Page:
the Kahana river are seen on both
sides of the narrow trail.
By 10:30 a.m. the last of the four
streams of the upper Kahana water
shed was crossed and after cross
ing a forst clad ridge and traversing
the bed of the main stream and a
tributary the Cave of Keahu was
reached by a sharp ascent, and sud
den drop, thru the heavy foliage of
the tropical forest.
After a hot lunch and a Bhort
rest the trail was resumed to the
top of Waialeale and the coveted
spot where the big rain gauge
Leaving the cave a short ascent
is made thru the scrub ohie-lehua
and ohie-ba trees, then down again
Into the stream, the bed of which
Is followed mauka for a mile to
where the trail ' starts up the hog
t , FIFTEEN YEARS EXPERIENCE IN SETTLING AND MANAGING ESTATES v;;
back, over which the last steep as
cent to the top is made. Heavy
undergrowth and deep mud is again
encountered until within a short
distance of the top, where a barren,
muddy waste, enveloped in a heavy
blanket of fog and mist, and a sil
ence that oppresses, turn the weary
travelers thoughts to the sunny
Blopes and cane-clad hills makai.
A few moments reconnoitering
discovered the huge rain gauge on
the top of one of the mist-enshrouded
knolls. The contents were mea
sured by Mr. Knudsen and found to
show 340 Inches of water had fal
len since February 8th, the date of
the last reading. Each member of
the party took a drink of the "sa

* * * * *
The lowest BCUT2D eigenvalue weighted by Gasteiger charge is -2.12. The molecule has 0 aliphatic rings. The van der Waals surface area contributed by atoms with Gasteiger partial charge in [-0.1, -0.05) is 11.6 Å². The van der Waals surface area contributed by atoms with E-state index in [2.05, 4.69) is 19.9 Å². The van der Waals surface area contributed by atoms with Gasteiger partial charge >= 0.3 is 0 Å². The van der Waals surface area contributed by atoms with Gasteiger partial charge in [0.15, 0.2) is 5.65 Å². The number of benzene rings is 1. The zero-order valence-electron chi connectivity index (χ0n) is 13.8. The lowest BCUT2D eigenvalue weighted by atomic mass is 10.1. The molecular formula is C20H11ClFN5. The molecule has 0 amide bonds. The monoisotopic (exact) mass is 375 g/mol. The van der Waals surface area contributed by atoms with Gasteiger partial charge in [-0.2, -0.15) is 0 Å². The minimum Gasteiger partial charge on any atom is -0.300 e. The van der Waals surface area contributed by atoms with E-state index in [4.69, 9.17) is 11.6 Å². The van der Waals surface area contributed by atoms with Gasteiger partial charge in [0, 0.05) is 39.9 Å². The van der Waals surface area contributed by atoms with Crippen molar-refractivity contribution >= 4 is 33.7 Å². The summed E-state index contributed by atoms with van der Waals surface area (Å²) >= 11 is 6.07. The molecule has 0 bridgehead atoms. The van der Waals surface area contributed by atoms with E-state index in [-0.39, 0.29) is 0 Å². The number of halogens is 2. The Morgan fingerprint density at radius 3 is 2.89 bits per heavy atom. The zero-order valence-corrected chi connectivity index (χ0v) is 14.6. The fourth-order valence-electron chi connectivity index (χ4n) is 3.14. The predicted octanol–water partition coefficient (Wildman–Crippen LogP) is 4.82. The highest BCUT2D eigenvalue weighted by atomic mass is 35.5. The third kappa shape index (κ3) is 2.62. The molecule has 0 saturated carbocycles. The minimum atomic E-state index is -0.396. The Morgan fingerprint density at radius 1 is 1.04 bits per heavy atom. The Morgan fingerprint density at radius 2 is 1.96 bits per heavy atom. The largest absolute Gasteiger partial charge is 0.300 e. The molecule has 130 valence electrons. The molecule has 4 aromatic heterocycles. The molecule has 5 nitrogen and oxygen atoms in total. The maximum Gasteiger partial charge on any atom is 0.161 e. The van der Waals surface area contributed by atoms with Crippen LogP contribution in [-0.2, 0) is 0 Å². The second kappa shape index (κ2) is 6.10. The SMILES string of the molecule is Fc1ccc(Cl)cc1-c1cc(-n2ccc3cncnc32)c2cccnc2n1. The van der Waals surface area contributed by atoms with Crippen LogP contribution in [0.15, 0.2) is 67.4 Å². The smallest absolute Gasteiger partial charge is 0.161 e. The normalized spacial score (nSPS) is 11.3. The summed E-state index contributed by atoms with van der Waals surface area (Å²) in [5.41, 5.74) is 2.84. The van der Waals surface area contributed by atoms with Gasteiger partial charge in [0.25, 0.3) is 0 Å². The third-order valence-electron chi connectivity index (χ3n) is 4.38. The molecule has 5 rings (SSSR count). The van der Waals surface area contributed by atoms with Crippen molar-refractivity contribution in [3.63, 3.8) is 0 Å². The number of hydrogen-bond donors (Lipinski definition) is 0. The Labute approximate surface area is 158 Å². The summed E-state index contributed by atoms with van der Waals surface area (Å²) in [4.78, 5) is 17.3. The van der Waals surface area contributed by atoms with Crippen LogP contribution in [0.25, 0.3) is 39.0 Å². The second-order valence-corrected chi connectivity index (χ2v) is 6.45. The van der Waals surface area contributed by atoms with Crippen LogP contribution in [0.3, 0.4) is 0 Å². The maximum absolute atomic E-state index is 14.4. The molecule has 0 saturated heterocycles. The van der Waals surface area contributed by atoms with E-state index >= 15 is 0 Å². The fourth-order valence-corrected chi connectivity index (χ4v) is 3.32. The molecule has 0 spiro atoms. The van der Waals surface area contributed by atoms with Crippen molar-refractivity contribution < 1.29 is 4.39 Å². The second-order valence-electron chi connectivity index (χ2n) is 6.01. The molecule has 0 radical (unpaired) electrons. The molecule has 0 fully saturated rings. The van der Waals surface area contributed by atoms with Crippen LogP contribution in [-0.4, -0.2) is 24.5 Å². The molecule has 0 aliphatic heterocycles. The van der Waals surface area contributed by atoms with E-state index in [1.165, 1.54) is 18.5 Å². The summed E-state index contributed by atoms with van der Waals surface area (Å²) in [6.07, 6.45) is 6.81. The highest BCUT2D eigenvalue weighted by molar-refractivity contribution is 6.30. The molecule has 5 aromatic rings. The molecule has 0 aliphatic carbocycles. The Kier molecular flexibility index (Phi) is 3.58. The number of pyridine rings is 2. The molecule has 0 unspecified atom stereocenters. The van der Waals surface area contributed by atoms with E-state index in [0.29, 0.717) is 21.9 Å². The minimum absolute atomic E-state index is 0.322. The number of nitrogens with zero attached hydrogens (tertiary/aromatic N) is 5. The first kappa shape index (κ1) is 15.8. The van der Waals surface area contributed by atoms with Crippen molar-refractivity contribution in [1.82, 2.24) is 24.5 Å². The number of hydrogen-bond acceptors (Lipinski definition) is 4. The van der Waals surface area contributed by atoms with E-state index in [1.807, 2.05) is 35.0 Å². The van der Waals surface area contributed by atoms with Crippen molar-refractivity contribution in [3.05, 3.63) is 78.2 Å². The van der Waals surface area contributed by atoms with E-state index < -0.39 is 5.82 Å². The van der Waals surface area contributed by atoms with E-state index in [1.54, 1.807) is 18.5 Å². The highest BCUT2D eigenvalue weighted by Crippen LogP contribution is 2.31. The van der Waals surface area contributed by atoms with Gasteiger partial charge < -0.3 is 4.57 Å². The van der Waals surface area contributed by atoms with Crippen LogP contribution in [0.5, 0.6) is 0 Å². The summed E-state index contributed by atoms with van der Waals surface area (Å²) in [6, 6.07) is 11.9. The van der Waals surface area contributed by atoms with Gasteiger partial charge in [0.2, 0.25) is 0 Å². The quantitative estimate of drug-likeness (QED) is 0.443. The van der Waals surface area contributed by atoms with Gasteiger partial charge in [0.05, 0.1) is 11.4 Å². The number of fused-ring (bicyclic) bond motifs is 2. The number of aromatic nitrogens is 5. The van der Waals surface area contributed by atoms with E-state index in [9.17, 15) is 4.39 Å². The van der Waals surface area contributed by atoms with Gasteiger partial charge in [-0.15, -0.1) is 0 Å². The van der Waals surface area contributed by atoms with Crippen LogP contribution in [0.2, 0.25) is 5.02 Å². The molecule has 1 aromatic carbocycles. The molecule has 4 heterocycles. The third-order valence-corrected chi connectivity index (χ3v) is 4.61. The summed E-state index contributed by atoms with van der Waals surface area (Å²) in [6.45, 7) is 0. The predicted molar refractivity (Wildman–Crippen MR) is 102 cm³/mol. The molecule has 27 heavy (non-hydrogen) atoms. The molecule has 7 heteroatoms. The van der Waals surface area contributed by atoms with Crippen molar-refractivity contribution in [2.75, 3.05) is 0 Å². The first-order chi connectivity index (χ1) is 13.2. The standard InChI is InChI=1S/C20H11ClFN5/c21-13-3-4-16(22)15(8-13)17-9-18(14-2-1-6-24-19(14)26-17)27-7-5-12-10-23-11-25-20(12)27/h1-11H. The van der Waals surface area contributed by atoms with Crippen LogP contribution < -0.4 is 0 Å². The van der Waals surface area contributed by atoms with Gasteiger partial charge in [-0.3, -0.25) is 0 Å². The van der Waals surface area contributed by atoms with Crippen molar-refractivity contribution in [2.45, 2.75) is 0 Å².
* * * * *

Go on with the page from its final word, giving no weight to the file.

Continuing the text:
cred water" and after emptying the
gauge, replacing and bracing it, the
backward trail was taken. The faint
outlines of the sacred lake, and
other points revered by the ancient
Hawalians could be seen thru the
haze and mist.
The Cave of Keaku was reached
Just before dark. Two of the party
had remained in the cave had a
roaring fire burning and hot coffee
ready when the returning pilgrims
reached that welcome haven.
Dry clothing and a hot meal
around the cheerful circle of the
firelight, relaxed the tired muscles
and aching Joints. The cave architect
had not planned to accommodate
as many lodgers at one time. How
ever, by a little doubling up, all
were made comfortable and a good
night's rest enjoyed (in spite of
the fact that several of the party
accustomed to sugar plantation hab
its, had arisen at the unearthly
hour of 3:30 a. m. and prepared
coffee in accord with their usual
custom). The thermometer register
ed 62 degrees during the night.
After an ample breakfast the
homeward journey was begun. The
upper Kahara river watershed was
crossed and the rivers which had